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What if you are never notified of assessed tax debt from a federal lien?

On Behalf of | Aug 27, 2021 | Tax Liens

Finding out that a tax lien has been filed against your property is never something you want to hear. According to the IRS, a tax lien is automatically put into place if you do not pay your tax debt after receiving your first bill from the IRS. A Notice of Federal Tax Lien basically notifies other creditors that the IRS is at the front of the line to recoup your debt. 

But what if you never received any notification from the IRS that you had a tax debt because the notification was sent to the wrong address? No person or organization is perfect, after all. In fact, in 2015, actor Robert De Niro has assessed a tax lien for $6.4 million after the actor did not respond to any late notices. However, the IRS apparently sent them to an incorrect address. 

Does the IRS have to notify you before taking action?

Yes. However, they are not specifically required to provide proof that you received the notification. For example, if a notice is sent via certified mail, this is typically considered sufficient notice on behalf of the IRS. Even if you do not accept delivery, the IRS has shown that they fulfilled their duty to notify you of your tax debt.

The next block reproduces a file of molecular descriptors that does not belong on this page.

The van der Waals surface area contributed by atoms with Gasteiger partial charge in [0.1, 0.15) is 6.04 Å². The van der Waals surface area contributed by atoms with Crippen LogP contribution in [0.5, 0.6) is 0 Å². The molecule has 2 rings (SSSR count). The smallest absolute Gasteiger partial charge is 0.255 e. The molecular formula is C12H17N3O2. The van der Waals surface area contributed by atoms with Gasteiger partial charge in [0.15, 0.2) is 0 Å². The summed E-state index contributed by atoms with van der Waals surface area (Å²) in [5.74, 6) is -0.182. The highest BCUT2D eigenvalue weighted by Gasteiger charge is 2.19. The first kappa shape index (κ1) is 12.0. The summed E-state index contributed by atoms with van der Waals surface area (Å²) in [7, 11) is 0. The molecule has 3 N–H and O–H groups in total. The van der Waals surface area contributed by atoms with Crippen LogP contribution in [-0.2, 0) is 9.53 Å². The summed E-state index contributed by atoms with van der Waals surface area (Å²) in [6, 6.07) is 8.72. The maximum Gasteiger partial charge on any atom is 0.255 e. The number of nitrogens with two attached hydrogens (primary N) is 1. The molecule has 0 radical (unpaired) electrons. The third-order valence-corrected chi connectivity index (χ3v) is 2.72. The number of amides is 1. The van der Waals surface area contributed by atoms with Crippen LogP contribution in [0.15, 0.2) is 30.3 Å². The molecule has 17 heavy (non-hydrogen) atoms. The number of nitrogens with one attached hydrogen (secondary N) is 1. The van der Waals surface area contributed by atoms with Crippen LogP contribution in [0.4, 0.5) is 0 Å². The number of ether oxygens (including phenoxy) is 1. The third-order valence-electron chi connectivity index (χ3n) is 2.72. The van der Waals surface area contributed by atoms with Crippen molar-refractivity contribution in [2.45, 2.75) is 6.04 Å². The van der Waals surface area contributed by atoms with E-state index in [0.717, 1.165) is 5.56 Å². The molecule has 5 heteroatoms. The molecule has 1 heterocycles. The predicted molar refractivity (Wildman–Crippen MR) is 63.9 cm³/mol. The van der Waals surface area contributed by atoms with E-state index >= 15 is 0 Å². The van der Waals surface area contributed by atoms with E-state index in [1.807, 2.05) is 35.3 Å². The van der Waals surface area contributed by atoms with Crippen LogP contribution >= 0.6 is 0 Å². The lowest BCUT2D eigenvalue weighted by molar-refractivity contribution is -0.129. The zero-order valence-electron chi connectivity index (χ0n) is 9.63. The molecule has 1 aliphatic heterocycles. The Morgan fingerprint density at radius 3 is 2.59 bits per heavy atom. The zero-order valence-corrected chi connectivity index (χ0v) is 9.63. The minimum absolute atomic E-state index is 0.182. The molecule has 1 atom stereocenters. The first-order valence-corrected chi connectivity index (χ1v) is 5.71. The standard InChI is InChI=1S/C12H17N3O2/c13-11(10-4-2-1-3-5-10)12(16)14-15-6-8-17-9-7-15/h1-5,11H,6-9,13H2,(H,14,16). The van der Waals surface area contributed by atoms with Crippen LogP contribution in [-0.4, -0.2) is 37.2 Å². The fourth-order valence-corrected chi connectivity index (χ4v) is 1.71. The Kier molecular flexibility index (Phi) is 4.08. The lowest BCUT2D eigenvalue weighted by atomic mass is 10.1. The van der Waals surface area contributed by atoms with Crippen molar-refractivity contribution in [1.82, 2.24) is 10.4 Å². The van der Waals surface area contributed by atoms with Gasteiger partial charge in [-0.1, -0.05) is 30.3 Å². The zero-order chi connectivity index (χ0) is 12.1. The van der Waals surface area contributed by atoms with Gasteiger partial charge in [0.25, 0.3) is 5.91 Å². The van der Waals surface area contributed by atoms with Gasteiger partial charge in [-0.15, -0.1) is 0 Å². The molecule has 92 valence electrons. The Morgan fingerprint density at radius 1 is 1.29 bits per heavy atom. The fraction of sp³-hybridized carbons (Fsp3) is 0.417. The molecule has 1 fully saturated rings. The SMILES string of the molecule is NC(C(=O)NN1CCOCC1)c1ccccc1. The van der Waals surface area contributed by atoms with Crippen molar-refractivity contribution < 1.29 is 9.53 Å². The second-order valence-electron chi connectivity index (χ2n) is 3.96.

Are you still responsible if the IRS sent the notification to the incorrect address?

Yes, provided the tax debt itself is valid. The original tax debt is not negated, even if the IRS made an error.  

Can you appeal a tax lien due to an IRS error?

Yes. If the tax debt is valid, you are still responsible for that. However, if the IRS made an error and you never received any notification due to this error, you can appeal a tax lien.

It is important to keep in mind, though, that the IRS and the courts put a high value on personal responsibility. Yes, you may not have received any notification of tax debt, but you are still responsible for ensuring your taxes are filed correctly, even if you have an accountant do it for you. In De Niro’s case, he ended up having to pay the $6.4 million debt to the IRS. 

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